Education / 04.04.2012

Dear Students, With this letter I would like to formally introduce myself to you as the incoming Dean of the School of Humanities, Social Sciences and Law (SHSSL) at LUMS. I see my mandate as one of supporting the mission of the university – to make your stay here a life-changing experience. I am taking this opportunity to share my views on the role of SHSSL in the fulfillment of this objective. Think about this. Our lives are characterized by a series of choices. But how do we know if we have made a good choice in any particular situation? The alternatives can appear to be different depending on whether we evaluate the choice in an economic, political, sociological, legal or ethical perspective. Should we care more about efficiency or fairness, trust emotions more or reason, value more the present or the future, put more store on reputation or on wealth, assign more importance to ends or to means?
Education / 07.11.2009

By Anjum Altaf There has been a spirited debate triggered by Mark Slouka’s essay (Dehumanized: When Math and Science Rule the School) and in this post I am setting down what I have taken away from the discussion. Science and the humanities are both ancient and great traditions and I doubt if there is anyone who would set them up in an antagonistic zero-sum confrontation the way people tend to do in the case of science and religion. Both are vital and necessary elements of a balanced education. That much should be a statement of the obvious. It is only when we focus on their different strengths that we enter into an interesting discussion.
Education / 28.10.2009

Mark Slouka’s essay (Dehumanized: When math and science rule the school) comes across as a persuasive argument that the humanities have lost out to math and science in American schools and that this does not bode well for the future of democracy. The fact that the essay is persuasive should be no surprise – Slouka is a professor of English and he employs the art of rhetoric at its finest. The language is so elegant that one can read the essay just for that pleasure alone. But one should not allow the intoxication of elegant prose to overwhelm reason – as public policy, Slouka’s essay suffers from at least two major flaws. Slouka’s main point has validity – the framework in which we reckon the value of things, the thrust of our education, our very language, has become excessively economistic.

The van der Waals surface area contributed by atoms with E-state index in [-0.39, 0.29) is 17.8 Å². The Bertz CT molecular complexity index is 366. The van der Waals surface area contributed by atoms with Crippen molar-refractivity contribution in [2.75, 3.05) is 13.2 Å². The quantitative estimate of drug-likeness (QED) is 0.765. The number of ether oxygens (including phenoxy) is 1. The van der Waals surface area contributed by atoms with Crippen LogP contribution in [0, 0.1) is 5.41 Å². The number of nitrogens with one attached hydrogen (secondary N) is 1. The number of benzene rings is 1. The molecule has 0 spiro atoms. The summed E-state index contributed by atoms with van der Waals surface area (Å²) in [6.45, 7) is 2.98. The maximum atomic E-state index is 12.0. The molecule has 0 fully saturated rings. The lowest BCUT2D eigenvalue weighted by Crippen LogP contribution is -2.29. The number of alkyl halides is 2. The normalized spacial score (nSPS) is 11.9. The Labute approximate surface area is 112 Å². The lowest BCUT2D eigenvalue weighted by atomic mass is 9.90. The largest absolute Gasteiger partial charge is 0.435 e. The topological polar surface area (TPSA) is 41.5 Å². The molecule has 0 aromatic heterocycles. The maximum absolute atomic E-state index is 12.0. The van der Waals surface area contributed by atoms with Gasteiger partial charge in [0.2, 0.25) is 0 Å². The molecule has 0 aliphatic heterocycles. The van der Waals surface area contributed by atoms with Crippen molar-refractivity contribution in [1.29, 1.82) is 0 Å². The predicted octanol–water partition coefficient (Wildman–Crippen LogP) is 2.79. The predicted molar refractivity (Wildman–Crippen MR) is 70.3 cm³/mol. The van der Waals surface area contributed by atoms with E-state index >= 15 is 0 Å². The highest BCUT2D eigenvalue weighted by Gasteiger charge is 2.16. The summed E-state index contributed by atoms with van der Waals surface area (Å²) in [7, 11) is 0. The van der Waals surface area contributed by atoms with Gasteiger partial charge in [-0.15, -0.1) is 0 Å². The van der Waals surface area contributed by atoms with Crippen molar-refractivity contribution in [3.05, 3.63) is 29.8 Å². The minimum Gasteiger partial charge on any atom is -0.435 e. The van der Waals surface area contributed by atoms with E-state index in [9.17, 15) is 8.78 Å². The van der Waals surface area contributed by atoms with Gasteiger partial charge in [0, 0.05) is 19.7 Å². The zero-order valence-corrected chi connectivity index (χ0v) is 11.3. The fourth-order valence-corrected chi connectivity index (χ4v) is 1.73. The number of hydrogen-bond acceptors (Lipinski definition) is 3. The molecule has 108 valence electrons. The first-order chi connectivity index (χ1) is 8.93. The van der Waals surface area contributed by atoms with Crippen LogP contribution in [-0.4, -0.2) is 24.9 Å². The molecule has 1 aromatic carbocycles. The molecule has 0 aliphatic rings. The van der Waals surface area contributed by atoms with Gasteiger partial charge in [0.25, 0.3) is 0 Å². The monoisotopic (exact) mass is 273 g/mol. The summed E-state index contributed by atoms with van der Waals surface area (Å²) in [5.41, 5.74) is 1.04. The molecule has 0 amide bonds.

Education / 15.07.2008

It should be obvious by now that one of our objectives at The South Asian Idea is to encourage engagement with ideas. If we do not learn to look at different sides of an issue and debate the merits of alternative positions we would be contributing to the rise of intolerance and jeopardizing the future that has begun to look promising, at least for some, in economic terms. It is in this context that we were delighted to chance upon a column by Professor Stanley Fish in which he discusses how Milton is used in the West to foster critical thinking. More than anyone else, Milton captures the disjunction between the way things are and the way they should be. It’s the combination of amazing poetry and an insistence on principle. Rather than being employed for its own sake, the poetry is always in the service of...